Another first-class municipality, Sariaya is actually known for its pristine beach resorts and nature-trekking activities. It has more than a hundred cultural properties and ancestral houses. Aside from that, Sariaya is also considered the Heritage Town of Quezon and the Art Deco Capital of Southern Luzon. As for the name, on the other hand, the Spaniards wrote Saria on their notebooks as the name of the settlement. And while the Spaniards were talking with each other, the natives heard them utter the words Saria-ya. Hence, the words traveled from mouth to mouth and became a common saying until the two words were combined.
Francesca de Banahaw
We met up with Mrs. Cristina Diasanta-Decal who warmly welcomed us in Francesca de Banahaw. Having visited before, it was actually such a great time to be back. It has both modern and antiquated looks for accommodations.
But, during the time of our visit, we learned how to make a delicacy called sinaludsod na balinghoy. Since my paternal grandmother lives in Quezon, I have actually eaten sinaludsod na balinghoy before. And, learning how to make them definitely brought me so much joy.
Tiaong | Quezon
Another first-class municipality in Quezon, Tiaong is the Home of the Legendary Lake Ticob. The lake lies a small, clear lake, beautiful in shape like a gem set in the middle of an emerald circle. It is said that on clear days one can see the depths of this lake and distinguish four posts. Aside from that, it is also elevated and thick with foliage that steeply slopes down to the shore of the lake.
Probably the biggest place we visited during the trip, Villa Escudero allows guests to experience the allure of Philippine country life. Don Placido Escudero and his wife Dona Claudia Marasigan founded the place in the 1880s. He built the country’s first working hydroelectric plant to supply his desiccated coconut factory and Villa Escudero, which he and his wife Dona Rosario Adap built in 1929. Then, their children opened the estate to the public in 1981.
We entered Villa Escudero with a carabao cart ride. Then, we dined by the waterfall. So, if you plan on eating by the waterfalls, make sure that you either wear a pair of sandals or go barefoot. That way, you can enjoy the cold water that runs through the ground.
Aside from that, we also watched a cultural show. The Philippine Experience Show showcases the country’s rich culture that has been preserved by traditional dances and music.
We also visited the museum. Unfortunately, we aren’t allowed to take photos or videos inside. The Escudero Private Museum is one of the largest museums in the country. Various artifacts have been collected from all over the world. Despite the fact that we were not allowed to take photos, the museum still looked amazing outside due to its pink structure.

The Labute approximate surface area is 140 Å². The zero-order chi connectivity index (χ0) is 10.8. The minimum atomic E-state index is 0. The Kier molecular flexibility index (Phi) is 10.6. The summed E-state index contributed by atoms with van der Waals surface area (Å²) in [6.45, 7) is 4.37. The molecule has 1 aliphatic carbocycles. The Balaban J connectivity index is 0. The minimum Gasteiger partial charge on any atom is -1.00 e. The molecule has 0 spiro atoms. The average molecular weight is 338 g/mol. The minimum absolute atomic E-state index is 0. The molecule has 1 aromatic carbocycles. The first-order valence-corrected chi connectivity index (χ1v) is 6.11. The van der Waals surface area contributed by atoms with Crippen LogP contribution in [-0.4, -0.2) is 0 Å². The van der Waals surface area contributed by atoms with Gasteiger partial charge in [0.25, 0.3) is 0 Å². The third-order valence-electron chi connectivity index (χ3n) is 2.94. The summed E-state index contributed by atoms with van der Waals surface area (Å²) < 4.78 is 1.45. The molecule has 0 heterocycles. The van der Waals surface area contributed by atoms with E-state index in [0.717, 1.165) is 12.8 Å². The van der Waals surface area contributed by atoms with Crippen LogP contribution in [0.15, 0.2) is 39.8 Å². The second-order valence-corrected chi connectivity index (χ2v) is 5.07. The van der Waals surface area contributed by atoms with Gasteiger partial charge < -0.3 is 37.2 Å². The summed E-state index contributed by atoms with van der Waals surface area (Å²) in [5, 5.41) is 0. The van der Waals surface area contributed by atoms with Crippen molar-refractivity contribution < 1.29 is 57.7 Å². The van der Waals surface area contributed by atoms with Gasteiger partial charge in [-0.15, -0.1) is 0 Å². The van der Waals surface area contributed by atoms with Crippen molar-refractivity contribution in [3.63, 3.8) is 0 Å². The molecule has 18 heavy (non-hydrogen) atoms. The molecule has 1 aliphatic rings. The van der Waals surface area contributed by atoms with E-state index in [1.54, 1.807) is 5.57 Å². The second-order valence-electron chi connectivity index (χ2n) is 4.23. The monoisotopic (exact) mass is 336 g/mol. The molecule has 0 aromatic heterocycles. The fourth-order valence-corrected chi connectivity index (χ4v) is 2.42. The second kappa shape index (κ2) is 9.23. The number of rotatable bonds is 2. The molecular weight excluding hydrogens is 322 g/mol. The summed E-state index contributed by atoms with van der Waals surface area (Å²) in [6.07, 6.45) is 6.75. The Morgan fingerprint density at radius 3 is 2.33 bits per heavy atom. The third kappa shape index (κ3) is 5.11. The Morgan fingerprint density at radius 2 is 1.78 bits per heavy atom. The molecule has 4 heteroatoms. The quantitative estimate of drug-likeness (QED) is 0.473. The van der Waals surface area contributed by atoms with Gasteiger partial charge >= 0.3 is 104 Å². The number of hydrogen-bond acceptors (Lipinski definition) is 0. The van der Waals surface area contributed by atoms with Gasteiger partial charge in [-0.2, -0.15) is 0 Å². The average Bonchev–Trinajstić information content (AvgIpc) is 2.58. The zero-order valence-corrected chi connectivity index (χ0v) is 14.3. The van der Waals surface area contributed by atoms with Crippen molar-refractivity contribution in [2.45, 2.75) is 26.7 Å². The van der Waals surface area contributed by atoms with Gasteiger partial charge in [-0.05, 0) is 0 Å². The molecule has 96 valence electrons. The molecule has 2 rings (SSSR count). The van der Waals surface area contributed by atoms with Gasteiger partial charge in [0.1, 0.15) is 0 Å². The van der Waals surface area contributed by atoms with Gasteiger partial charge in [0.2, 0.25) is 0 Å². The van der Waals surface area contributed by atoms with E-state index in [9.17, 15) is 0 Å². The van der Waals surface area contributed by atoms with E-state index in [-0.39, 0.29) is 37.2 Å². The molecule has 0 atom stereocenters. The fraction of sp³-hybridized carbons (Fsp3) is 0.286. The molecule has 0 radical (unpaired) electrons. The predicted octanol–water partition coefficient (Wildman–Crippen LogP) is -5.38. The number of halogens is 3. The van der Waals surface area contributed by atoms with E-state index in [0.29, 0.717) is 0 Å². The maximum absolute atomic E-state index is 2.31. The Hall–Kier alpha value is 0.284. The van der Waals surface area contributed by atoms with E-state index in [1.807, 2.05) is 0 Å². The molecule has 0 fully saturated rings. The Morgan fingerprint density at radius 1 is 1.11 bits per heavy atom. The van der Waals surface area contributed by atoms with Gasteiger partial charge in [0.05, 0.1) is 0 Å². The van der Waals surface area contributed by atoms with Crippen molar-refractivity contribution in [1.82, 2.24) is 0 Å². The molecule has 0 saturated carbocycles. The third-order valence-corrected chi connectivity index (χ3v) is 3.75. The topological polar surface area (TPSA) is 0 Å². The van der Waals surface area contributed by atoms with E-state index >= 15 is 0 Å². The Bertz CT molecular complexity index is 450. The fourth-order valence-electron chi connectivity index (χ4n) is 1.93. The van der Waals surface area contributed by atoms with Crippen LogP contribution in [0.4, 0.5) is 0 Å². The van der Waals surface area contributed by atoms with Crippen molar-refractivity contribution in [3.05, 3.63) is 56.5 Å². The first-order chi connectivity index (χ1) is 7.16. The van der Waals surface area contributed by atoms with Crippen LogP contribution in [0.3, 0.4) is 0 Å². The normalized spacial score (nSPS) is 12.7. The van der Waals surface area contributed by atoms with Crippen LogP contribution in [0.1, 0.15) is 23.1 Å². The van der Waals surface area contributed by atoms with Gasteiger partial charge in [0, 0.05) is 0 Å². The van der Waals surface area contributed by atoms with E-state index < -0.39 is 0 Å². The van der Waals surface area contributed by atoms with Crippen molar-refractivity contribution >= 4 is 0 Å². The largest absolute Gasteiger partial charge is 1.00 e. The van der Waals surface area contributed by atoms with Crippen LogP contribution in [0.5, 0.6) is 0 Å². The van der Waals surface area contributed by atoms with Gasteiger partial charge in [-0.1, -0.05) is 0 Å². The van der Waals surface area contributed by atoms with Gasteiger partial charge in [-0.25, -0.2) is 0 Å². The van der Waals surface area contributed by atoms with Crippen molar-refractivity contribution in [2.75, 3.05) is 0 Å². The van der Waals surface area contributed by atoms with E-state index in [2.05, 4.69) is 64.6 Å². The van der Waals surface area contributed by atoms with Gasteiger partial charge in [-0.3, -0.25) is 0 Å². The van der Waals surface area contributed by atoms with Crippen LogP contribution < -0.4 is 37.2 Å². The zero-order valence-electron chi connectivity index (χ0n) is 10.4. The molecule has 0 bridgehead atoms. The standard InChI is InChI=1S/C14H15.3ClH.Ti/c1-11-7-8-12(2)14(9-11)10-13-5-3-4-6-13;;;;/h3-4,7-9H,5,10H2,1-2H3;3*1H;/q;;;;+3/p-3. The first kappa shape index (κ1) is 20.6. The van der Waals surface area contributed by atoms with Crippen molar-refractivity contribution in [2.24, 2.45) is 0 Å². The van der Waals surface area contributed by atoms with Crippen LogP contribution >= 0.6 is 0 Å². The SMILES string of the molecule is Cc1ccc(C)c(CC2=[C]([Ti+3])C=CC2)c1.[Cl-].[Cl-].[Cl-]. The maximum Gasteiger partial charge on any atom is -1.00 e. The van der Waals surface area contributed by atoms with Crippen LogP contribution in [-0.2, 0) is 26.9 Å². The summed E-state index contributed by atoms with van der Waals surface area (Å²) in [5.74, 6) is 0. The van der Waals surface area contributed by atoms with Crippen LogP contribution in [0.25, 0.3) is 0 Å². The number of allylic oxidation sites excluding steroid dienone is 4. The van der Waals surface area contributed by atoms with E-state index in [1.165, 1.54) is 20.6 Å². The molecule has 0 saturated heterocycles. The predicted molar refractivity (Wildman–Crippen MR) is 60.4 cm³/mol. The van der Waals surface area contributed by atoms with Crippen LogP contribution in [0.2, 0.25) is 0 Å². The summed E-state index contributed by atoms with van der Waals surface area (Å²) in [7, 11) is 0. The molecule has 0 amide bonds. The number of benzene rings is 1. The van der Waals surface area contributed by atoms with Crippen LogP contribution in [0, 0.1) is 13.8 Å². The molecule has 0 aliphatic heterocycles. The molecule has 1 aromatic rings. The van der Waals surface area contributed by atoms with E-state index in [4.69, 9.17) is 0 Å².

Dolores | Quezon
Located at the foot of Mount Banahaw, Dolores is a fourth-class municipality in Quezon. Dolores is located on predominantly level to undulating terrain with the majority of land having a slope grade of less than 3%. Mt. Banahaw watershed sustains water for creeks, rivers, and falls. Even rivers traverse the national park namely: Balayong, Maimpis, Liliw, Dalawitan, Malinao, Nagcarlan, and San Diego. These river systems directly provide water for domestic, irrigation, and recreational purposes of nearby municipalities.
National Shrine of Our Lady of Sorrows
Declared a national shrine last June 15, 2017, tourists and locals alike come to see, pray, and devote themselves to the Birhen Dolorosa, the patron of Overseas Filipino Workers. The town of Dolores is home to the Shrine of Our Lady of Sorrows. Its people are as zealous in keeping their heritage alive with spectacles drawing visitors both near and far.
Behind the church is a spot that depicts The Seven Sorrows of Mary. We learned a lot about the church and the sorrows from Manu Del Rosario and other guides that were present that day. The Seven Sorrows of Mary included the following:
- The Prophecy of Simeon
- The Flight to Egypt
- The Loss of the Child Jesus in the Temple
- Mary meets Jesus (The Fourth Station of the Cross)
- The Crucifixion of Jesus
- Jesus is Taken Down from the Cross
- The Burial of Jesus
All in all, the three-day familiarization tour around the Quezon Province was an enjoyable experience. And, Village Pipol Magazine would like to express our gratitude to the Department of Tourism’s Calabarzon office. We would love to specifically thank a few people — Marites T. Castro, Keneth Caoile De Gracia, and Lester San Juan Uriarte for such a wonderful end-of-year experience.
Angela Grace P. Baltan has been writing professionally since 2017. She doesn’t hesitate to be opinionated in analyzing movies and television series. Aside from that, she has an affinity for writing anything under the sun. As a writer, she uses her articles to advocate for feminism, gender equality, the LGBTQIA+ community, and mental health among others.